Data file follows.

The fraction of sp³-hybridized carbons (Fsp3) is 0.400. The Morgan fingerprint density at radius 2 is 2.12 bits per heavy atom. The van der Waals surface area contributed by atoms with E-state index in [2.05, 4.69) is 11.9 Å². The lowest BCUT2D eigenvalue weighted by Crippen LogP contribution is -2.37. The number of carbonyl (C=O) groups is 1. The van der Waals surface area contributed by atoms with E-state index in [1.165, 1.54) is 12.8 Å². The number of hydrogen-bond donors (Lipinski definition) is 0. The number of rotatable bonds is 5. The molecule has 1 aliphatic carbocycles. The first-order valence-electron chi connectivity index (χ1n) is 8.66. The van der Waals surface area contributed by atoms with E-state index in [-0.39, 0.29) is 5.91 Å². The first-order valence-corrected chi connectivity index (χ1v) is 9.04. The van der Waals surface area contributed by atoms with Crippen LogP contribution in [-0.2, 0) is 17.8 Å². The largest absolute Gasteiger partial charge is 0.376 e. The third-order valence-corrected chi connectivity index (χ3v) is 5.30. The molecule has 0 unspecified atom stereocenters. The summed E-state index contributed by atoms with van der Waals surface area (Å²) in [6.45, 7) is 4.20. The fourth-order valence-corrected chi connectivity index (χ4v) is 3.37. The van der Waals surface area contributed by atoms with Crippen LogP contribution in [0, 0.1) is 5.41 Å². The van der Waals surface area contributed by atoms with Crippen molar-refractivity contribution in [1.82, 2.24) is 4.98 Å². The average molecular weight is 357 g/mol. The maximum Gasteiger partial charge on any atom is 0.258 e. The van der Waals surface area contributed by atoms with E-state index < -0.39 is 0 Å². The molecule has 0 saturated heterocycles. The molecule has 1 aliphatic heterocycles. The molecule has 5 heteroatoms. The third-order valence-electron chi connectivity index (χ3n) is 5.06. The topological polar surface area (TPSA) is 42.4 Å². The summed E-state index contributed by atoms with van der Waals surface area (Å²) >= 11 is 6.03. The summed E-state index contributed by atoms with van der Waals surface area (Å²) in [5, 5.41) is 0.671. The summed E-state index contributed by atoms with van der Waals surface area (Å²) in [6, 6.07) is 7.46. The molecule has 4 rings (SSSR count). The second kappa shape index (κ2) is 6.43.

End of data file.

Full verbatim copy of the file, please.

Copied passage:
The fraction of sp³-hybridized carbons (Fsp3) is 0.400. The Morgan fingerprint density at radius 2 is 2.12 bits per heavy atom. The van der Waals surface area contributed by atoms with E-state index in [2.05, 4.69) is 11.9 Å². The lowest BCUT2D eigenvalue weighted by Crippen LogP contribution is -2.37. The number of carbonyl (C=O) groups is 1. The van der Waals surface area contributed by atoms with E-state index in [1.165, 1.54) is 12.8 Å². The number of hydrogen-bond donors (Lipinski definition) is 0. The number of rotatable bonds is 5. The molecule has 1 aliphatic carbocycles. The first-order valence-electron chi connectivity index (χ1n) is 8.66. The van der Waals surface area contributed by atoms with E-state index in [-0.39, 0.29) is 5.91 Å². The first-order valence-corrected chi connectivity index (χ1v) is 9.04. The van der Waals surface area contributed by atoms with Crippen LogP contribution in [-0.2, 0) is 17.8 Å². The largest absolute Gasteiger partial charge is 0.376 e. The third-order valence-corrected chi connectivity index (χ3v) is 5.30. The molecule has 0 unspecified atom stereocenters. The summed E-state index contributed by atoms with van der Waals surface area (Å²) in [6.45, 7) is 4.20. The fourth-order valence-corrected chi connectivity index (χ4v) is 3.37. The van der Waals surface area contributed by atoms with Crippen LogP contribution in [0, 0.1) is 5.41 Å². The van der Waals surface area contributed by atoms with Crippen molar-refractivity contribution in [1.82, 2.24) is 4.98 Å². The average molecular weight is 357 g/mol. The maximum Gasteiger partial charge on any atom is 0.258 e. The van der Waals surface area contributed by atoms with E-state index < -0.39 is 0 Å². The molecule has 0 saturated heterocycles. The molecule has 1 aliphatic heterocycles. The molecule has 5 heteroatoms. The third-order valence-electron chi connectivity index (χ3n) is 5.06. The topological polar surface area (TPSA) is 42.4 Å². The summed E-state index contributed by atoms with van der Waals surface area (Å²) >= 11 is 6.03. The summed E-state index contributed by atoms with van der Waals surface area (Å²) in [5, 5.41) is 0.671. The summed E-state index contributed by atoms with van der Waals surface area (Å²) in [6, 6.07) is 7.46. The molecule has 4 rings (SSSR count). The second kappa shape index (κ2) is 6.43.